School here is much like school anywhere, I suppose. Classes go on throughout the week, work is assigned but procrastinated, and college students are the same, whether here or there. Tonight, the directors held a mid-semester review to check in, as well as to remind us of duties before the end of the semester. I sense that we are almost at the peak before the wind-down. In the same spirits as the mid-semester review, these are overall reflections on my four classes.
Hindi class is structured much like I am used to. We have hour-long classes 4 days a week and have a syllabus from the first class. Our topics and exams are outlined there, and we follow it pretty closely and are on schedule. The one surprise is that we might have to come up with some performance for the program’s (SIP) cultural night celebrating the semester.
Senior students passed along their medical anthropology syllabus to us current students rather than our professor, but we have followed the topics well so far. I did not exactly know how many internal exams (midterms) we would have, when they would be, or how they would be evaluated. It turned out that our second internal was yesterday, as we found out last Thursday. The consensus is that this is not too uncommon. I would prefer more structure, but that is not too unreasonable since it is generally the norm.
My remaining two classes are the food/nutrition and the community/development classes. We have had several field trips in the former, which I find to be more like a public health class. There will only be a final exam, but we did have a few presentations based on the classes and trips. Our recent trip was to the Rural Technology Park, where we learned about models for housing, sanitation, and livelihoods in India. In groups, we made small presentations. I had previously written about the latter course. The scopes of both these courses fundamentally appeal to me. Going to listen to off-campus speakers and having a range of guest lecturers is truly valuable. I like the parts of the whole; it is just that we are left to connect the dots ourselves. I think that perhaps, in academic settings, I prefer to function with more structure or clearer organization.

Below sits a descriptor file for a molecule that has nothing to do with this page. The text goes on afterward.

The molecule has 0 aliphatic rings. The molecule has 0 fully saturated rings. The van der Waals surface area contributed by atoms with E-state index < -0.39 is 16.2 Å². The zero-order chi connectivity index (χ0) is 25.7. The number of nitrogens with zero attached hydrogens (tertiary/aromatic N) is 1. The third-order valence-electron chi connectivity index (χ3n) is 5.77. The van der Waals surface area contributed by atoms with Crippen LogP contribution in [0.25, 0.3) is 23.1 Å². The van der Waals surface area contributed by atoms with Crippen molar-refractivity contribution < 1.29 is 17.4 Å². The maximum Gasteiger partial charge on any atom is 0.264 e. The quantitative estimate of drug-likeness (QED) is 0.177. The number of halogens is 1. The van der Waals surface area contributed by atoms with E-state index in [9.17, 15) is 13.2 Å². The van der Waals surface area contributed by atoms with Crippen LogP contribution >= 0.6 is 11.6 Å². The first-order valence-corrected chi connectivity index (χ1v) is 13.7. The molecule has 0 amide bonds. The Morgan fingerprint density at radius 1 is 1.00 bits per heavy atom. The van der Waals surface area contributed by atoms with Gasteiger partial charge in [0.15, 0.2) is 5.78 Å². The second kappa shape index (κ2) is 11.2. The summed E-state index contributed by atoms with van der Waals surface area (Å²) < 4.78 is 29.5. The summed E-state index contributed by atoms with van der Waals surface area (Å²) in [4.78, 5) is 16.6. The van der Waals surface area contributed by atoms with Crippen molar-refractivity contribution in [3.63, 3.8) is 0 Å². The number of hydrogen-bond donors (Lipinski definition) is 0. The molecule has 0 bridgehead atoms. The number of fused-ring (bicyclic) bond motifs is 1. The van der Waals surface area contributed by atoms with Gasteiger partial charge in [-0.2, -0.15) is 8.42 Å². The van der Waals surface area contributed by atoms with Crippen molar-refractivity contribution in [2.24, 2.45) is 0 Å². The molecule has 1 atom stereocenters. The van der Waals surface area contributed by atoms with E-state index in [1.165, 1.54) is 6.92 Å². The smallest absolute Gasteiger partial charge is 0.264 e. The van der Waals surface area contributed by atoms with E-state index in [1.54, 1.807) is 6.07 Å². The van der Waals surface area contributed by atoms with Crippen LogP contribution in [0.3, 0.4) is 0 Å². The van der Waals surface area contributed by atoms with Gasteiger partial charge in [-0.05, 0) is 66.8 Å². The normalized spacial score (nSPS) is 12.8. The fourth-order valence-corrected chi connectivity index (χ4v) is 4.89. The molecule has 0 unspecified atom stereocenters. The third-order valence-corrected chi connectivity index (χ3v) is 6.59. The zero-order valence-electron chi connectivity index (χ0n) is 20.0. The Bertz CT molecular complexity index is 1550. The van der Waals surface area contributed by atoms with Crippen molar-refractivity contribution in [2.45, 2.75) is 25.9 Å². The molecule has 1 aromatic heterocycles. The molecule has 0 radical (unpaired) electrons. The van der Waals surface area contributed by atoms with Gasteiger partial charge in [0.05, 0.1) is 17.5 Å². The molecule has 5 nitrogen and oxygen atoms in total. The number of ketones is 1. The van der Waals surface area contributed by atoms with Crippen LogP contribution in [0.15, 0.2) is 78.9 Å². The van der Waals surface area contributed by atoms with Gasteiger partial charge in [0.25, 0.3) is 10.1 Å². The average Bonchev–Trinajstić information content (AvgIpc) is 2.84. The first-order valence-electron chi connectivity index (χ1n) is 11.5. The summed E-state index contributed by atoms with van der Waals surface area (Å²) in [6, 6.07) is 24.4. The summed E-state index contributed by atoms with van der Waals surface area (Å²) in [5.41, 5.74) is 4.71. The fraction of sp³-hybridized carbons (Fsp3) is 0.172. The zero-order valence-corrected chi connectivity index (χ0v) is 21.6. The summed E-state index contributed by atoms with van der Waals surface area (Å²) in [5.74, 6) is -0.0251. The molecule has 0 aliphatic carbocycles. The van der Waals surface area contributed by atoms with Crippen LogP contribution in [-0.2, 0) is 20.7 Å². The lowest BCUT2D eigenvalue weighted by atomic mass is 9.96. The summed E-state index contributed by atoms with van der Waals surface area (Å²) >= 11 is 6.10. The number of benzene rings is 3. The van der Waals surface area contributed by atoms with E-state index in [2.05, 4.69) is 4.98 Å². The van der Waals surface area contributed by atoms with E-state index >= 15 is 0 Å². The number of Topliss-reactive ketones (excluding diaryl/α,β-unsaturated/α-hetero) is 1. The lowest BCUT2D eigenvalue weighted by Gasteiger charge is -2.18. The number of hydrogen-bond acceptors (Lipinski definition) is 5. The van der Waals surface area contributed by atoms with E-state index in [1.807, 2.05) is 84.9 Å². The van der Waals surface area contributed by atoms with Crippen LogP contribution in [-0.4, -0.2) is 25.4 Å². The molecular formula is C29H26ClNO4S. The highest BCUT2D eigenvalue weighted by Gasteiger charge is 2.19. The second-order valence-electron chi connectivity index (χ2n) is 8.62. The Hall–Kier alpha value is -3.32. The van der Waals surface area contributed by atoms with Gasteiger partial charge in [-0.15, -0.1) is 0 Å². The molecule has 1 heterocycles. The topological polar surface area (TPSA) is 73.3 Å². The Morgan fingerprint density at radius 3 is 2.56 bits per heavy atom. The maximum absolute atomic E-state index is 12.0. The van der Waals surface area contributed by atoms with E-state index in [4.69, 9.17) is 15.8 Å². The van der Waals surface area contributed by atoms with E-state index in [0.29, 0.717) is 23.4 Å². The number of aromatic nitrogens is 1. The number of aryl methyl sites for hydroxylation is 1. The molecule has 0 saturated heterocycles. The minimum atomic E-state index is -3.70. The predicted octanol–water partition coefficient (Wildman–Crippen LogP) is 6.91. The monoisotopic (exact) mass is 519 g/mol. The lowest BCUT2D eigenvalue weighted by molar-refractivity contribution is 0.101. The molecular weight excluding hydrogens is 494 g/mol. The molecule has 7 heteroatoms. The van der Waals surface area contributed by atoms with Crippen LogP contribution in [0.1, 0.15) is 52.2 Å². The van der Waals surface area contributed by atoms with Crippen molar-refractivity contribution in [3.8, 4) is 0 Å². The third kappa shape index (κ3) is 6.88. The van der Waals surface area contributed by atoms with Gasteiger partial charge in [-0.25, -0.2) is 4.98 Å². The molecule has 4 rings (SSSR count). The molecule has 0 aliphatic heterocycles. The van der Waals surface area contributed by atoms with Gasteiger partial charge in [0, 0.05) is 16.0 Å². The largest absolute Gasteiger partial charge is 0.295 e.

In the beginning, directors and advisors told us that Indian universities have a quirk we may not be used to. It will feel like our classes are easy breezy with a light workload, only to pick up in a frenzy around late September. Well, I had some doubt, but they were right. Exams, presentations, and papers are scheduled more and more tightly. Generally, work is piling up a little more frantically than I think many of us international students are used to. I realize this is simply part of the learning curve of study abroad, though. Taking a step back, being at a university here is not so different; the same could be said of most other aspects, too.